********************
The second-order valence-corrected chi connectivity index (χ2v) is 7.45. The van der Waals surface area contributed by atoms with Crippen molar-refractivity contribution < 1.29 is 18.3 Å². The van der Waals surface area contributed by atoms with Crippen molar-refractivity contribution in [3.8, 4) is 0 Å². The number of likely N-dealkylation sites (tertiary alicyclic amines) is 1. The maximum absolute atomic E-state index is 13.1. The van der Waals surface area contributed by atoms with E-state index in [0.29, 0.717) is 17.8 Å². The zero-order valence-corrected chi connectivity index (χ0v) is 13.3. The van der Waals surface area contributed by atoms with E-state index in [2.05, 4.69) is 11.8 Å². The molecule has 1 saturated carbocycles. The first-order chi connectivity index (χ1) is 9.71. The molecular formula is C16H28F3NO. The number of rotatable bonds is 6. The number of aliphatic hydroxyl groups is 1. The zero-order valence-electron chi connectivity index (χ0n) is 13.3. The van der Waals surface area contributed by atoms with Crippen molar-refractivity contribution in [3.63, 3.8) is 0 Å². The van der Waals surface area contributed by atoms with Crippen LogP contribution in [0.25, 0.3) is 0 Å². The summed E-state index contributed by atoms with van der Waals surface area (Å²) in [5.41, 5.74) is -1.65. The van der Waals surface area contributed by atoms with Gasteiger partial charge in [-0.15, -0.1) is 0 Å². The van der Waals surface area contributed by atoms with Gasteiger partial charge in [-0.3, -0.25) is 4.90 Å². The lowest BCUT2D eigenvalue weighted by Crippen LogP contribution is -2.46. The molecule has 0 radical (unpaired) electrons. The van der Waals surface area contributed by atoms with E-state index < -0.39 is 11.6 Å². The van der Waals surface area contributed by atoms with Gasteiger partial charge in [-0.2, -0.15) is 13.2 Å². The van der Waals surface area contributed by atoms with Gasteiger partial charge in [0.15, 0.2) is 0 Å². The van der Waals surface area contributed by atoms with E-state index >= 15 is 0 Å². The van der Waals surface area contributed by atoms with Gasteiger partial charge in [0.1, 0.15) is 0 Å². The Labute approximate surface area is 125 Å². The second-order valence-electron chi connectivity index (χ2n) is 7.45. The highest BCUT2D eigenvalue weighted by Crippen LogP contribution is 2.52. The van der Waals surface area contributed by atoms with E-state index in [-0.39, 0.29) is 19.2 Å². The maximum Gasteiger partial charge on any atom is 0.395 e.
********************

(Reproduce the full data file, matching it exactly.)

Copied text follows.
The second-order valence-corrected chi connectivity index (χ2v) is 7.45. The van der Waals surface area contributed by atoms with Crippen molar-refractivity contribution < 1.29 is 18.3 Å². The van der Waals surface area contributed by atoms with Crippen molar-refractivity contribution in [3.8, 4) is 0 Å². The number of likely N-dealkylation sites (tertiary alicyclic amines) is 1. The maximum absolute atomic E-state index is 13.1. The van der Waals surface area contributed by atoms with E-state index in [0.29, 0.717) is 17.8 Å². The zero-order valence-corrected chi connectivity index (χ0v) is 13.3. The van der Waals surface area contributed by atoms with E-state index in [2.05, 4.69) is 11.8 Å². The molecule has 1 saturated carbocycles. The first-order chi connectivity index (χ1) is 9.71. The molecular formula is C16H28F3NO. The number of rotatable bonds is 6. The number of aliphatic hydroxyl groups is 1. The zero-order valence-electron chi connectivity index (χ0n) is 13.3. The van der Waals surface area contributed by atoms with Crippen molar-refractivity contribution in [3.63, 3.8) is 0 Å². The van der Waals surface area contributed by atoms with Crippen LogP contribution in [0.25, 0.3) is 0 Å². The summed E-state index contributed by atoms with van der Waals surface area (Å²) in [5.41, 5.74) is -1.65. The van der Waals surface area contributed by atoms with Gasteiger partial charge in [-0.15, -0.1) is 0 Å². The van der Waals surface area contributed by atoms with Gasteiger partial charge in [-0.3, -0.25) is 4.90 Å². The lowest BCUT2D eigenvalue weighted by Crippen LogP contribution is -2.46. The molecule has 0 radical (unpaired) electrons. The van der Waals surface area contributed by atoms with E-state index < -0.39 is 11.6 Å². The van der Waals surface area contributed by atoms with Gasteiger partial charge in [-0.2, -0.15) is 13.2 Å². The van der Waals surface area contributed by atoms with Gasteiger partial charge in [0.15, 0.2) is 0 Å². The van der Waals surface area contributed by atoms with E-state index >= 15 is 0 Å². The van der Waals surface area contributed by atoms with Gasteiger partial charge in [0.1, 0.15) is 0 Å². The Labute approximate surface area is 125 Å². The second-order valence-electron chi connectivity index (χ2n) is 7.45. The highest BCUT2D eigenvalue weighted by Crippen LogP contribution is 2.52. The van der Waals surface area contributed by atoms with E-state index in [-0.39, 0.29) is 19.2 Å². The maximum Gasteiger partial charge on any atom is 0.395 e.